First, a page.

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30Q: Just how much better did Sacramento get and how much is enough?

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Mark J. Rebilas-USA TODAY Sports

My favorite piece of writing to come from this offseason, and the only thing more active than the Kings' offseason was the writing about the Kings' offseason, came from Tom Ziller, because of course it did. It was a Tweet over 4th of July weekend that  read, and I'm paraphrasing some here because the time it would take me to find the actual Tweet would eclipse the time it will take me to write this "Belinelli & Rondo & Koufos & 35 Wins." Never has something simultaneously so accurately assessed a situation while also belonging on a t-shirt. Do I think it's maybe a little bleak in its assessment? Maybe. But it isn't inaccurate. And it hits at the root of the current state of this franchise. I'd bet about 20 of these 30Q's will all ask a variation of the same question: How much better did the Kings get?

My opinion of this offseason, which no one asked for but here it is anyway, is that it was a kind of success. A subdued success despite all the attention and activity surrounding it. There is one specific reason for this. Cousins. I think this offseason was largely about appeasing him. Not just in settling the Karl commotion. Not just in mea culping the Malone firing. But in giving him something, anything to build on.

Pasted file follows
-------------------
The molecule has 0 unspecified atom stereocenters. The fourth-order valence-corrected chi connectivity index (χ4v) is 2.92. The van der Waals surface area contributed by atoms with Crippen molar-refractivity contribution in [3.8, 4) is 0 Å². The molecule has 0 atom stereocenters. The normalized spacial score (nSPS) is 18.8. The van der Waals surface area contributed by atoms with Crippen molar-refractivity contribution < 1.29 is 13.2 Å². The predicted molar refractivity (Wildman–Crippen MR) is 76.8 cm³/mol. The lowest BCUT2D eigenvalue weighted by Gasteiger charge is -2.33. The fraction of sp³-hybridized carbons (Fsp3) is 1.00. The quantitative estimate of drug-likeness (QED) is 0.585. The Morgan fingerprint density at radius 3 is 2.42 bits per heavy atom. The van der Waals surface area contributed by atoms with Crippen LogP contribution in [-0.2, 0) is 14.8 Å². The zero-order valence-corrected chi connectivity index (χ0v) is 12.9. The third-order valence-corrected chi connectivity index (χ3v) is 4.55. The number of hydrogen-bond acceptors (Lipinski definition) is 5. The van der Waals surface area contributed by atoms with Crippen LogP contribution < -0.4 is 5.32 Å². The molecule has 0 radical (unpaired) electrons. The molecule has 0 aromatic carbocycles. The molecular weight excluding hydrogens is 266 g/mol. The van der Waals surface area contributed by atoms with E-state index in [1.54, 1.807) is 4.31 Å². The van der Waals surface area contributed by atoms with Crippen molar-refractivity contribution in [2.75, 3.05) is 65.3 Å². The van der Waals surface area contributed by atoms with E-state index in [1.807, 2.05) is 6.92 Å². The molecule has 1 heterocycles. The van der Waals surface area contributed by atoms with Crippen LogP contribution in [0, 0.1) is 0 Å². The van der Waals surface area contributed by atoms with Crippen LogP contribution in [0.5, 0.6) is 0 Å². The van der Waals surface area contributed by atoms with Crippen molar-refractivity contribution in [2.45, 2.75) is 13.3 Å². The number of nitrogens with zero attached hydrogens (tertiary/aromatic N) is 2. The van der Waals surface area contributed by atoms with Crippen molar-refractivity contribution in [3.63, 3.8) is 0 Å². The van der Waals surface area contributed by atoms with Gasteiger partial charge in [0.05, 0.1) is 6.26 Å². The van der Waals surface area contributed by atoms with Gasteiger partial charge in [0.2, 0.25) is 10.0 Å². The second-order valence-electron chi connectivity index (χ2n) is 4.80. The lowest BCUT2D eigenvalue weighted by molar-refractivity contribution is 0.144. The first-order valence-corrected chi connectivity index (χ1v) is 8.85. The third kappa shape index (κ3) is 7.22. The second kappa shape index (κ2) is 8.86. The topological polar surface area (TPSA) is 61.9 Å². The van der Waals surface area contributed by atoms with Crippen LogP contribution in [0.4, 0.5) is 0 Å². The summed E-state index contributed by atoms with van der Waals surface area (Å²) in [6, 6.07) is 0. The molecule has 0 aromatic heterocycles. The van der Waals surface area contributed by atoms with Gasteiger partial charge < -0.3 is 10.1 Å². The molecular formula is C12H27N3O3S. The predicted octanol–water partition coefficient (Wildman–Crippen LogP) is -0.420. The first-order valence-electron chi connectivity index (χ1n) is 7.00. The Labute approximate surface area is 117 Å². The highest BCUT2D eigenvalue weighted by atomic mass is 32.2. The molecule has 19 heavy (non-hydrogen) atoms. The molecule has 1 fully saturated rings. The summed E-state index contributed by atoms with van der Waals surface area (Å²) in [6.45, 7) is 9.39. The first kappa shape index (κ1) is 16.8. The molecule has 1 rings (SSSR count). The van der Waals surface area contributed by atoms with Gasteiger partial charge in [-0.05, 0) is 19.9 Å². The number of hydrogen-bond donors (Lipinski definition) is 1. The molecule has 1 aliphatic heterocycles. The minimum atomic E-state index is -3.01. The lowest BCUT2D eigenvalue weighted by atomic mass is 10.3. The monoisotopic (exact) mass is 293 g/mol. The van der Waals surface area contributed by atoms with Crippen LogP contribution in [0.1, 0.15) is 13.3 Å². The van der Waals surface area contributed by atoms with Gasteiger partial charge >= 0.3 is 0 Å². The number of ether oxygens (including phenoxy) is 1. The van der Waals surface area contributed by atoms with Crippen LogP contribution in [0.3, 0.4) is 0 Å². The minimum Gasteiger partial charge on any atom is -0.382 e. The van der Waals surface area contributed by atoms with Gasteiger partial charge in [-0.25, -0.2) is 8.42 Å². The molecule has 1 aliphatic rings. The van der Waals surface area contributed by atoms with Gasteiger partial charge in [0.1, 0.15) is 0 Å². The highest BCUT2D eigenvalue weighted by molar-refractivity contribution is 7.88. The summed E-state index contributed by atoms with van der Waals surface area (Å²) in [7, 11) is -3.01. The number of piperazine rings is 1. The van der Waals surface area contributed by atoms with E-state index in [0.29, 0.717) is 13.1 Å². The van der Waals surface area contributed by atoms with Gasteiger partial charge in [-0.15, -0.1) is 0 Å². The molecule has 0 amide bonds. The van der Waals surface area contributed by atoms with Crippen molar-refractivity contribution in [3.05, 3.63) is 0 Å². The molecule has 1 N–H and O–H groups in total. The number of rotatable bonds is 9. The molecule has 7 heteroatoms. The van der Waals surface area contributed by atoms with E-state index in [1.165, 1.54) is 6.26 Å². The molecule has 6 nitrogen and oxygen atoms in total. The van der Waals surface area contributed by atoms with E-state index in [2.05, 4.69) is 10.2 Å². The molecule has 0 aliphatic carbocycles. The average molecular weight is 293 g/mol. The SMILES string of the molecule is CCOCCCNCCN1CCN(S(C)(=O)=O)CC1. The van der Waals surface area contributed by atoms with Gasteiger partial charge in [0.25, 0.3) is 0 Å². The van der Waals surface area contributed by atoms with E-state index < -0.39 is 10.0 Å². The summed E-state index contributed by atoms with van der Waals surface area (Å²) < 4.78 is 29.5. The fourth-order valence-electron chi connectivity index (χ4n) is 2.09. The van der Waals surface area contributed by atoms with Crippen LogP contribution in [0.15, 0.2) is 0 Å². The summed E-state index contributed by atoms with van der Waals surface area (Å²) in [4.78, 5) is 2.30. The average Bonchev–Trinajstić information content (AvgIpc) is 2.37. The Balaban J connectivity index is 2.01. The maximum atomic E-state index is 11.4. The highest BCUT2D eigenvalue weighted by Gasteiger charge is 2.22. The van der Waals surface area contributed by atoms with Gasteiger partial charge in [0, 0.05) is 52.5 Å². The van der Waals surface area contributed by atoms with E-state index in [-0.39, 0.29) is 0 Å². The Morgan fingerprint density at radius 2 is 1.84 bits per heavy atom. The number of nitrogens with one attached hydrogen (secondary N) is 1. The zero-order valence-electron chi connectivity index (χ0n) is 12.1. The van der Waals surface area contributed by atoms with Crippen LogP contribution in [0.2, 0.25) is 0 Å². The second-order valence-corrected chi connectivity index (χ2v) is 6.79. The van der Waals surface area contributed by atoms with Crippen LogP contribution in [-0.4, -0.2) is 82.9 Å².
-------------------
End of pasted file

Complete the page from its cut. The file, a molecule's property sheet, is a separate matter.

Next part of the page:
The national narrative around Cousins is that he's the best player in the league who hasn't won anything. As Clay Travis' social media can attest, few players are more aware of how they're perceived nationally than Cousins and he's certainly aware of that reality. You can only expect a superstar to be patient with losing for so long. Particularly when it appears ownership and management are going out of their way, intentionally or not, to inhibit any kind of stability/consistency and consequent competitive breakthrough, see the Malone firing.

The bizarre sin of the end of the Petrie era is that he failed so badly in so many drafts but succeeded so admirably in one specific one that it's put the Kings in a kind of constant, directionless identity crisis. One that reached its fever pitch during draft week. Can rebuilding coexist with just building? It is impractical to expect, or at least depend on, draft picks to make any real substantive impact immediately. It is similarly impractical, however, to expect Cousins to spend his best years competitively not competing. This is why the proposed Laker trade made some sense in my mind. As long as Cousins is on the roster the team can't really rebuild in earnest. Ownership could rationalize the need for a second rebuilding after the failings of the first, you don't end things acrimoniously with Cousins, and you try to sell a Hell of a lot of D'Angelo Russell jerseys. If you keep Cousins you do so knowing this team may need to make comparatively short term competitive decisions that, beyond potentially truncating future growth, also aren't guarantees of current success; See Ziller's 35 win Tweet.